SEATTLE -- Awake for about 15 hours already and likely a bit jet-lagged, Alex Rios was left out of the White Sox lineup against the Mariners on Tuesday night. But he was in Seattle and in uniform, addressing reporters in the visitors' dugout for the first time as a member of the White Sox. "I got up about 5 a.m. [ET] to fly back from New York, so I'm a little tired," Rios said. "But it feels great. I'm with the White Sox now, and it feels great."
Rios was claimed off waivers by the White Sox on Monday from Toronto -- along with his nearly $70 million remaining on a contract that runs through 2014, with a club option for 2015. He was in New York with the Blue Jays preparing to play the Yankees when he heard the news. He said once the non-waiver Trade Deadline passed on July 31, he didn't expect to be leaving the Blue Jays this season. But that doesn't mean his departure from Toronto was necessarily a surprise. "I think I was in a lot of rumors years before, so I don't think it was a surprise for me," Rios said. "I saw it coming at some point in my career, but what can you do about it, you know?" Rios figures to be an everyday player for the Sox at one of the outfield positions. He's shown the ability to play all three positions, though he primarily played right field for the Jays this season. "I think Alex has to understand -- I know he has played right field most of his career with the Jays," manager Ozzie Guillen said. "Talking about our situation, talked to him about our players, he's got to help me in different ways. I might play him in left field, center field, right field. I might not do it every day, it's just to make sure everyone here gets some playing time." There's also the question of where Rios fits into the batting order. Guillen said it's possible he could bat first when the regular leadoff man, center fielder Scott Podsednik, is out of the lineup. "He did in the past," Guillen said. "I wish I could keep him hitting in one spot and leave him there. When [Podsednik] is not there we have to figure out who will hit leadoff. It can be [Jayson] Nix or it can be him. Those are the two guys we have in mind." Rios is just ready to play baseball. "I think it'll take a little time to get to know everybody and get comfortable, but besides that, it's baseball," Rios said. "You have to get to play out there, and that'll take care of itself."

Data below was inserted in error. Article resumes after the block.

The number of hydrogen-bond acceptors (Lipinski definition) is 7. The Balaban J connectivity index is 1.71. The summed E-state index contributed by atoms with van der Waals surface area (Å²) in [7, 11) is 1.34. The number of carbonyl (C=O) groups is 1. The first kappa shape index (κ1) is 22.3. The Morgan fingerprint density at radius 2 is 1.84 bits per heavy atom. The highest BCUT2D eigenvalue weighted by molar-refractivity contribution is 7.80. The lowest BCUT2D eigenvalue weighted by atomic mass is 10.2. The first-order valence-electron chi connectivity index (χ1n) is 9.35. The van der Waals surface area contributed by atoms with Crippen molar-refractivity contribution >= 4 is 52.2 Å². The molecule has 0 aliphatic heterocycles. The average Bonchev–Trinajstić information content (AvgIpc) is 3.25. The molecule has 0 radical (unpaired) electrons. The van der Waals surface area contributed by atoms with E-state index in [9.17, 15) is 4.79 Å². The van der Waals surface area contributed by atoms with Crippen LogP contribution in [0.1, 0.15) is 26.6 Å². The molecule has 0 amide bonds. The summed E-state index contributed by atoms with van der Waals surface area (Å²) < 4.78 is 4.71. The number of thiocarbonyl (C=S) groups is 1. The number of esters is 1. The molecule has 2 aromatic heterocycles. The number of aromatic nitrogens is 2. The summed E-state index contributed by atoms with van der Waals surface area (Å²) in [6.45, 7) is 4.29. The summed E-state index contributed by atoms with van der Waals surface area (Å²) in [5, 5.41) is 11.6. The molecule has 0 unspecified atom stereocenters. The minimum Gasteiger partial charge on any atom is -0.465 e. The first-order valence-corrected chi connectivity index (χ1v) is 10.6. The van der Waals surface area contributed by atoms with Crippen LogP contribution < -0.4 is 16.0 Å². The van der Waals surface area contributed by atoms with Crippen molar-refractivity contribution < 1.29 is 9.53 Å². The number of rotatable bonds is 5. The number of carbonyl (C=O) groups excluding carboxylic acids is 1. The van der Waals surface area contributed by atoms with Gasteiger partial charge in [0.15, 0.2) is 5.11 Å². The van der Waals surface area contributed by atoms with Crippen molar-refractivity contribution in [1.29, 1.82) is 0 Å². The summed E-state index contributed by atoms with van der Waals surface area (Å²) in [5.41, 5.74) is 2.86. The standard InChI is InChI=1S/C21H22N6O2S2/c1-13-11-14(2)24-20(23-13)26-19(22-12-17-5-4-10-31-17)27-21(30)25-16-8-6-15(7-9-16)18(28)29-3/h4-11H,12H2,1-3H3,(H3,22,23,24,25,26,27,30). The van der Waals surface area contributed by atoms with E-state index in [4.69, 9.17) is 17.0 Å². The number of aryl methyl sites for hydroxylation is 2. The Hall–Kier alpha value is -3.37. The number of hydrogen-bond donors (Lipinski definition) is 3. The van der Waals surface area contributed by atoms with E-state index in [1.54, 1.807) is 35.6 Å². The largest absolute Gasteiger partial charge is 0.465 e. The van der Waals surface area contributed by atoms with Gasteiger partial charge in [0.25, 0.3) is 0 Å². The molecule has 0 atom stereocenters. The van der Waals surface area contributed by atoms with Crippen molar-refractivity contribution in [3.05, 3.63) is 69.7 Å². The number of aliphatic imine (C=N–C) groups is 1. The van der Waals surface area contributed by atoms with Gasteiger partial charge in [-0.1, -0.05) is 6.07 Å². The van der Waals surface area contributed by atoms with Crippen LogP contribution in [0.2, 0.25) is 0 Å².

Christian Caple is an associate reporter for MLB.com. This story was not subject to the approval of Major League Baseball or its clubs.